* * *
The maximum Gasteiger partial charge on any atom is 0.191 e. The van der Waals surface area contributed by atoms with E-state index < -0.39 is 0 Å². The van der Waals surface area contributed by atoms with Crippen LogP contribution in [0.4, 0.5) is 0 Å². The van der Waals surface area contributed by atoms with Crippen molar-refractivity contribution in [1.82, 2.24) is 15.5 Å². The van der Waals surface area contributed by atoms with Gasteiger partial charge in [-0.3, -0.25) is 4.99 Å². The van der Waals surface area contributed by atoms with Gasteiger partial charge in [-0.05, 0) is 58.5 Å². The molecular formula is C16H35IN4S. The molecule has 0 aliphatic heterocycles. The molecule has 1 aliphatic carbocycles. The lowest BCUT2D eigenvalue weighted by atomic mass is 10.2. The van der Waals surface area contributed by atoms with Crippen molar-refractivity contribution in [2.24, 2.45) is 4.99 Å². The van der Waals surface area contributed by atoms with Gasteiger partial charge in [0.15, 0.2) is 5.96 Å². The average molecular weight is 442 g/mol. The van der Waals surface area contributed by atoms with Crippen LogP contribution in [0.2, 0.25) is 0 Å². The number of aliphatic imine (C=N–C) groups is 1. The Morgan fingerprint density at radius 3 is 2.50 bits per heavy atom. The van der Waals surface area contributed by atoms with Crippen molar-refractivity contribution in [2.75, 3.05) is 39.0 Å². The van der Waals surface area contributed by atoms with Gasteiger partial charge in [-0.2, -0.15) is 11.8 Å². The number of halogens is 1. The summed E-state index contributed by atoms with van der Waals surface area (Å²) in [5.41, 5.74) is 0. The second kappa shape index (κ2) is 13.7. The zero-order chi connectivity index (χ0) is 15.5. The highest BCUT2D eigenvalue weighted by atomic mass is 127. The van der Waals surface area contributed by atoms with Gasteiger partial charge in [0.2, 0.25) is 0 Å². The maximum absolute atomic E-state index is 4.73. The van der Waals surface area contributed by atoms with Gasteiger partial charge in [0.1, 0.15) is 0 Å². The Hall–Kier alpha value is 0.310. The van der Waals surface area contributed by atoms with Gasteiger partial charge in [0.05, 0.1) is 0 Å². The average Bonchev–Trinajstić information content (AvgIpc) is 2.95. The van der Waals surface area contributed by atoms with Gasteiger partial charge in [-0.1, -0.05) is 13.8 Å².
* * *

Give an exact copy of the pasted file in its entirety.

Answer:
The maximum Gasteiger partial charge on any atom is 0.191 e. The van der Waals surface area contributed by atoms with E-state index < -0.39 is 0 Å². The van der Waals surface area contributed by atoms with Crippen LogP contribution in [0.4, 0.5) is 0 Å². The van der Waals surface area contributed by atoms with Crippen molar-refractivity contribution in [1.82, 2.24) is 15.5 Å². The van der Waals surface area contributed by atoms with Gasteiger partial charge in [-0.3, -0.25) is 4.99 Å². The van der Waals surface area contributed by atoms with Gasteiger partial charge in [-0.05, 0) is 58.5 Å². The molecular formula is C16H35IN4S. The molecule has 0 aliphatic heterocycles. The molecule has 1 aliphatic carbocycles. The lowest BCUT2D eigenvalue weighted by atomic mass is 10.2. The van der Waals surface area contributed by atoms with Crippen molar-refractivity contribution in [2.24, 2.45) is 4.99 Å². The van der Waals surface area contributed by atoms with Gasteiger partial charge in [0.15, 0.2) is 5.96 Å². The average molecular weight is 442 g/mol. The van der Waals surface area contributed by atoms with Crippen LogP contribution in [0.2, 0.25) is 0 Å². The number of aliphatic imine (C=N–C) groups is 1. The Morgan fingerprint density at radius 3 is 2.50 bits per heavy atom. The van der Waals surface area contributed by atoms with Crippen molar-refractivity contribution in [2.75, 3.05) is 39.0 Å². The van der Waals surface area contributed by atoms with Gasteiger partial charge in [-0.2, -0.15) is 11.8 Å². The number of halogens is 1. The summed E-state index contributed by atoms with van der Waals surface area (Å²) in [5.41, 5.74) is 0. The second kappa shape index (κ2) is 13.7. The zero-order chi connectivity index (χ0) is 15.5. The highest BCUT2D eigenvalue weighted by atomic mass is 127. The van der Waals surface area contributed by atoms with Gasteiger partial charge in [0.2, 0.25) is 0 Å². The maximum absolute atomic E-state index is 4.73. The van der Waals surface area contributed by atoms with Gasteiger partial charge in [0.1, 0.15) is 0 Å². The Hall–Kier alpha value is 0.310. The van der Waals surface area contributed by atoms with Gasteiger partial charge in [0.05, 0.1) is 0 Å². The average Bonchev–Trinajstić information content (AvgIpc) is 2.95. The van der Waals surface area contributed by atoms with Gasteiger partial charge in [-0.1, -0.05) is 13.8 Å².